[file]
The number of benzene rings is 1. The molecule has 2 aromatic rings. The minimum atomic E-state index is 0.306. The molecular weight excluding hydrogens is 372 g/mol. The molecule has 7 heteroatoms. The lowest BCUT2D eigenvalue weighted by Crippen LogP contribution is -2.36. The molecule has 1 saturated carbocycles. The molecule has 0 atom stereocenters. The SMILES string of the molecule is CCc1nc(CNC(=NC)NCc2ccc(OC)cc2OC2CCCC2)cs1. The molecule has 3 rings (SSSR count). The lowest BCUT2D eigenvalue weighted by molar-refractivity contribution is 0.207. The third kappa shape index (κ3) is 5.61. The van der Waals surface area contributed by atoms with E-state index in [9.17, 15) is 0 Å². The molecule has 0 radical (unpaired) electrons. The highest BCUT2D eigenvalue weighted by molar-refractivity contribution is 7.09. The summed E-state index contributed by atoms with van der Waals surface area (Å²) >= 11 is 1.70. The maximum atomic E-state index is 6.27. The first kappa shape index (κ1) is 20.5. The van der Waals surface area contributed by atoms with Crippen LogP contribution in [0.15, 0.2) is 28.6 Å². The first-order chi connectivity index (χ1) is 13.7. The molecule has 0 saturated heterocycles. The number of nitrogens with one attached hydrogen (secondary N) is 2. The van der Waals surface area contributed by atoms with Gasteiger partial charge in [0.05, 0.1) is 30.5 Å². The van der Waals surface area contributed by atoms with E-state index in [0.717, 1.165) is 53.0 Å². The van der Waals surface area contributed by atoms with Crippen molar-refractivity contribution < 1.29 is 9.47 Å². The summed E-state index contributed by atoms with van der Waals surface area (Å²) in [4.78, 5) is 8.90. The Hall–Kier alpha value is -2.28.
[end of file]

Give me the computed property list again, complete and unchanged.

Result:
The number of benzene rings is 1. The molecule has 2 aromatic rings. The minimum atomic E-state index is 0.306. The molecular weight excluding hydrogens is 372 g/mol. The molecule has 7 heteroatoms. The lowest BCUT2D eigenvalue weighted by Crippen LogP contribution is -2.36. The molecule has 1 saturated carbocycles. The molecule has 0 atom stereocenters. The SMILES string of the molecule is CCc1nc(CNC(=NC)NCc2ccc(OC)cc2OC2CCCC2)cs1. The molecule has 3 rings (SSSR count). The lowest BCUT2D eigenvalue weighted by molar-refractivity contribution is 0.207. The third kappa shape index (κ3) is 5.61. The van der Waals surface area contributed by atoms with E-state index in [9.17, 15) is 0 Å². The molecule has 0 radical (unpaired) electrons. The highest BCUT2D eigenvalue weighted by molar-refractivity contribution is 7.09. The summed E-state index contributed by atoms with van der Waals surface area (Å²) >= 11 is 1.70. The maximum atomic E-state index is 6.27. The first kappa shape index (κ1) is 20.5. The van der Waals surface area contributed by atoms with Crippen LogP contribution in [0.15, 0.2) is 28.6 Å². The first-order chi connectivity index (χ1) is 13.7. The molecule has 0 saturated heterocycles. The number of nitrogens with one attached hydrogen (secondary N) is 2. The van der Waals surface area contributed by atoms with Gasteiger partial charge in [0.05, 0.1) is 30.5 Å². The van der Waals surface area contributed by atoms with E-state index in [0.717, 1.165) is 53.0 Å². The van der Waals surface area contributed by atoms with Crippen molar-refractivity contribution < 1.29 is 9.47 Å². The summed E-state index contributed by atoms with van der Waals surface area (Å²) in [4.78, 5) is 8.90. The Hall–Kier alpha value is -2.28.